Being statutory report of the Council of Legal Education presented by Nigerian Law School’s Director General, Olanrewaju Onadeko to the NBA AGC held in Owerri, Imo State on August 29, 2014
The Nigerian Bar Association has continued to provide the requisite robust synergy for the seamless discharge of Council’s mandate through its active representation on the Council by gentlemen and ladies whose contributions over the years remain invaluable.
Permit me to profoundly appreciate the unwavering support of the NBA as a body and those of well-meaning individual members of the Bar to the CLE and the NLS at all times.
In this report, I have attempted to highlight our modest efforts in the last eight (8) months since assuming office, of building on the formidable efforts of my predecessors, through the support and direction of the CLE, to position the NLS as a centre of excellence in the provision of cutting edge legal education that is suitable to the needs of society in the 21st century and beyond.
Consolidation of the Legal Education Reform:
The past five (5) years have witnessed a concerted effort at repositioning the NLS through curriculum review for a responsive legal education that will equip Nigerian –trained legal practitioners to adequately compete with their counterparts in the global legal market. Realizing the imperative for this paradigm shift, the NLS under the supervision of the CLE has continued to emphasize hands-on legal vocational training of aspirants to the Nigerian Bar.Review of the NLS curriculum has been an on-going project of successive Directors cum Directors – General of the institution. I acknowledge and commend the huge sacrifice and commitment of all my predecessors in office –Mr. Rudd, Hon. Justice Olakunle Orojo (rtd), Mr. Babatunde Ibironke SAN, Chief JK Jegede and Dr. Kole Abayomi. Permit me to specially acknowledge the immense effort of my immediate predecessor, Dr. Tahir Maman who devoted a considerable portion of his tenure to driving the review of the NLS curriculum. I wish him all the best in his future endeavours. I pledge my commitment to the continuous improvement of our training curriculum as well as human capital development in line with global best practices in legal education.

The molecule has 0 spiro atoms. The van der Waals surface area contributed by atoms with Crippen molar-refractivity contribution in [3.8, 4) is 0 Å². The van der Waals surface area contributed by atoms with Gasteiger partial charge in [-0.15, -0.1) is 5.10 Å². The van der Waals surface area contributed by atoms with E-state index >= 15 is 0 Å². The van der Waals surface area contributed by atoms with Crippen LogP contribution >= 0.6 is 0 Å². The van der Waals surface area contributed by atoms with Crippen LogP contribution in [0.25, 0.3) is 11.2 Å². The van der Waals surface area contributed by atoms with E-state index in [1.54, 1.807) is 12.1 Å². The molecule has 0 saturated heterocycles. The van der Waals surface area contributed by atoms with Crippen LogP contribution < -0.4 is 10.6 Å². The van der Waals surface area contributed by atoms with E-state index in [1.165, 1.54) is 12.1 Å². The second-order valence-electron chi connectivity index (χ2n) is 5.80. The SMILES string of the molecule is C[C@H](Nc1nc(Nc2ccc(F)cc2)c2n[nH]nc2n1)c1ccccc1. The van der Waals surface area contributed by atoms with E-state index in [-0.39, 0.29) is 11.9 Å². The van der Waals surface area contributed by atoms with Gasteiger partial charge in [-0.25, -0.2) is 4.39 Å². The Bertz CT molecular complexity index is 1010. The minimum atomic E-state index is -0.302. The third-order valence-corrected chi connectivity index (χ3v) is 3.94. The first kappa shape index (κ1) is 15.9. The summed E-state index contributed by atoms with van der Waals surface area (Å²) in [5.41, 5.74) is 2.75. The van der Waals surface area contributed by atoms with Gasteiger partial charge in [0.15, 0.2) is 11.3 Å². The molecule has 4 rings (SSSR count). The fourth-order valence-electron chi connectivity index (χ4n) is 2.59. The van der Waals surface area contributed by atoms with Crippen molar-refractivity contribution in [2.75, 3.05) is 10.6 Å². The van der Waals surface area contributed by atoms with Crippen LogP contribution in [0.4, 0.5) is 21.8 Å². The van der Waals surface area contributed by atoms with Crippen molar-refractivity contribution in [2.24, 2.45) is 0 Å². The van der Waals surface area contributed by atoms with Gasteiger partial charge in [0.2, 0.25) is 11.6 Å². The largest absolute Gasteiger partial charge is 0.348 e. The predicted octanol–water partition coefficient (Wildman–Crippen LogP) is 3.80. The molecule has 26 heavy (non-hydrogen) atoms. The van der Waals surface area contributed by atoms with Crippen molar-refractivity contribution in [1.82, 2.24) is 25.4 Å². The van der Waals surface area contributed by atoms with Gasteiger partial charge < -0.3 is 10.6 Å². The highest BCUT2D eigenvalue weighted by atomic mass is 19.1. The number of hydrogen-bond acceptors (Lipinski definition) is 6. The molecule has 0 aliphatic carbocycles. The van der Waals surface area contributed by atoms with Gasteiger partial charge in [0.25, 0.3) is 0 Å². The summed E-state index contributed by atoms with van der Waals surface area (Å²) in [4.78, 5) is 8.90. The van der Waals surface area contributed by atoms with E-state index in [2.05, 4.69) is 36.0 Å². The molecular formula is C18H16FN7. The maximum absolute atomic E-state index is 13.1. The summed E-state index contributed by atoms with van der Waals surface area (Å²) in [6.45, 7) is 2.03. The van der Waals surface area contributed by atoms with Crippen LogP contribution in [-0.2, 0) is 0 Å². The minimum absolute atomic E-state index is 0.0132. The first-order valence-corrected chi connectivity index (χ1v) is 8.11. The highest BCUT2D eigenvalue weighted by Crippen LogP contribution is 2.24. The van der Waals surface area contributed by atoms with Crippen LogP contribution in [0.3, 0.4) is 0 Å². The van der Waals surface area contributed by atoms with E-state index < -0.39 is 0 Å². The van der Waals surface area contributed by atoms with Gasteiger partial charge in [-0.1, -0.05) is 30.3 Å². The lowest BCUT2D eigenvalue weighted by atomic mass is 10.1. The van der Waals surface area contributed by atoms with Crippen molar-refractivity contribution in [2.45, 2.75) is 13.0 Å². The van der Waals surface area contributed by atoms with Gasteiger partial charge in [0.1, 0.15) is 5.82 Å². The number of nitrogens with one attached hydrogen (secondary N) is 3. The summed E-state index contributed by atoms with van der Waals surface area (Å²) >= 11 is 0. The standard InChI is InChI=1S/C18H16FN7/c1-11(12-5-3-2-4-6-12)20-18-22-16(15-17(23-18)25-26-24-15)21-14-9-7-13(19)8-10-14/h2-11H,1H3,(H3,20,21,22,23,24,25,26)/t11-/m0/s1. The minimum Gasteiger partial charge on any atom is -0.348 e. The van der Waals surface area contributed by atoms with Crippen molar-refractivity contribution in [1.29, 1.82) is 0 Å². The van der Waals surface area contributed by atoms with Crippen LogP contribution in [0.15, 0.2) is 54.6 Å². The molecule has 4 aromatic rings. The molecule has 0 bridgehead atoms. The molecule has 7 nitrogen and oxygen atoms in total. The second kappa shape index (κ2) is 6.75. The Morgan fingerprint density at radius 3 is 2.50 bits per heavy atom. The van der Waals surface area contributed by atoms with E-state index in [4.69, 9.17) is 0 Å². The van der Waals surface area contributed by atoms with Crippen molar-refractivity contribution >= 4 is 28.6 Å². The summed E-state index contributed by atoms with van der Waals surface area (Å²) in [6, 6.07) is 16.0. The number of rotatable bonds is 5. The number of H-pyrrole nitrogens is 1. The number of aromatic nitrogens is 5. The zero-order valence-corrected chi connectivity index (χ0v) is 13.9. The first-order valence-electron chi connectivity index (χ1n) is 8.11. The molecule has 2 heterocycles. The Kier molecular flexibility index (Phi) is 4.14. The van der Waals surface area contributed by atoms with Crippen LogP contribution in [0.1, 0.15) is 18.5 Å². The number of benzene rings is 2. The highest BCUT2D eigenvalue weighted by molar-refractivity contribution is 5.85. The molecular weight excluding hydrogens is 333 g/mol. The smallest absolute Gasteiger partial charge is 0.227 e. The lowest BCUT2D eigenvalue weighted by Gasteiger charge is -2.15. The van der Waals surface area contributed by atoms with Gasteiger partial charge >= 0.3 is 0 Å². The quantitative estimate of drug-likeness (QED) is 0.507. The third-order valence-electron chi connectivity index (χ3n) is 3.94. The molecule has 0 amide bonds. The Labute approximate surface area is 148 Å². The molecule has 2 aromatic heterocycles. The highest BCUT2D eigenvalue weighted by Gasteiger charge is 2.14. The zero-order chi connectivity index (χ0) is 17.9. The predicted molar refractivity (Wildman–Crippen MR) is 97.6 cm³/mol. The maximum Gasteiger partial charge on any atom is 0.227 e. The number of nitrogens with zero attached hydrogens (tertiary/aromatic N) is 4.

Re-introduction of Professional Ethics and Skills as aDistinct Module:
I have spent a considerable part of my time in office responding to enquiries from foreign institutions on why there is no professional ethics as a distinct module at the NLS. Whilst it is correct that the curriculum review of the past few years has infused ethics into all the academic modules, I opine strongly that professional ethics remain the fulcrum of the legal profession and must therefore not be left to perfunctory mention or conjecture in an amorphous course module.
One of the main outcomes of the maiden academic roundtable at TINAPA, Calabar, is the urgent need to reinstate and strengthen the course as a distinct module. A substantive Professional Ethics and Skills Department has also been established within the academic unit across the campuses to ensure that aspirants to the Nigerian Bar are groomed in tandem with the extant rules of professional ethics and international best practices in legal education.
Expanding the Frontiers for Quality Assurance
In addition to the standing committee of the CLE on quality assurance, the management of the NLS have been proactive to plug loopholes through in-built peer review mechanismsto help us trouble shoot and proffer solutions to our curricula needssuch as:
• periodic academic roundtable retreat of senior academics from all campuses of the NLS;
• annual academic staff retreat from all campuses of the NLS;
• feedback from distinguished members of the Bar and the Bench through our externship field supervisors confidential report on externs have been very useful in the continuous reinvention of our placement criteria;